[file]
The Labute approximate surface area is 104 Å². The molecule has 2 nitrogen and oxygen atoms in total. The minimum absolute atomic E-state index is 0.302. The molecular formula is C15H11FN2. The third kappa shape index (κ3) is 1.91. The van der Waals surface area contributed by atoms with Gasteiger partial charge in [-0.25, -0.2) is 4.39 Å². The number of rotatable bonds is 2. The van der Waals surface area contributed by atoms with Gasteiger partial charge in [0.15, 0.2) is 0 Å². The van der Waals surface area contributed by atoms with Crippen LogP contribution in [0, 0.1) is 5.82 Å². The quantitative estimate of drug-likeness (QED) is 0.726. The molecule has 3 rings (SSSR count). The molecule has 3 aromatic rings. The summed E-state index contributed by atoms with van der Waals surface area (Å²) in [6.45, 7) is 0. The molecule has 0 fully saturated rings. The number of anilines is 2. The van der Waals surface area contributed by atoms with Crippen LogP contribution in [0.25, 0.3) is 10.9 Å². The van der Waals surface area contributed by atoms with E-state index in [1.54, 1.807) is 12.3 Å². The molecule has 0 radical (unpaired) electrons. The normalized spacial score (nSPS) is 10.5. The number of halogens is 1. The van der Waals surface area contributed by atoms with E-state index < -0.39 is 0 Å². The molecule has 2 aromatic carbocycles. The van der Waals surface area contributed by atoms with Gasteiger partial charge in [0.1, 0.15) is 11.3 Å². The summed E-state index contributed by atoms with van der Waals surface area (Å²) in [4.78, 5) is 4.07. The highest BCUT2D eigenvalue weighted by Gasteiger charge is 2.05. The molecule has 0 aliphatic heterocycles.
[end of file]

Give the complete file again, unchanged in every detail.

The Labute approximate surface area is 104 Å². The molecule has 2 nitrogen and oxygen atoms in total. The minimum absolute atomic E-state index is 0.302. The molecular formula is C15H11FN2. The third kappa shape index (κ3) is 1.91. The van der Waals surface area contributed by atoms with Gasteiger partial charge in [-0.25, -0.2) is 4.39 Å². The number of rotatable bonds is 2. The van der Waals surface area contributed by atoms with Gasteiger partial charge in [0.15, 0.2) is 0 Å². The van der Waals surface area contributed by atoms with Crippen LogP contribution in [0, 0.1) is 5.82 Å². The quantitative estimate of drug-likeness (QED) is 0.726. The molecule has 3 rings (SSSR count). The molecule has 3 aromatic rings. The summed E-state index contributed by atoms with van der Waals surface area (Å²) in [6.45, 7) is 0. The molecule has 0 fully saturated rings. The number of anilines is 2. The van der Waals surface area contributed by atoms with Crippen LogP contribution in [0.25, 0.3) is 10.9 Å². The van der Waals surface area contributed by atoms with E-state index in [1.54, 1.807) is 12.3 Å². The molecule has 0 radical (unpaired) electrons. The normalized spacial score (nSPS) is 10.5. The number of halogens is 1. The van der Waals surface area contributed by atoms with E-state index < -0.39 is 0 Å². The molecule has 2 aromatic carbocycles. The van der Waals surface area contributed by atoms with Gasteiger partial charge in [0.1, 0.15) is 11.3 Å². The summed E-state index contributed by atoms with van der Waals surface area (Å²) in [4.78, 5) is 4.07. The highest BCUT2D eigenvalue weighted by Gasteiger charge is 2.05. The molecule has 0 aliphatic heterocycles.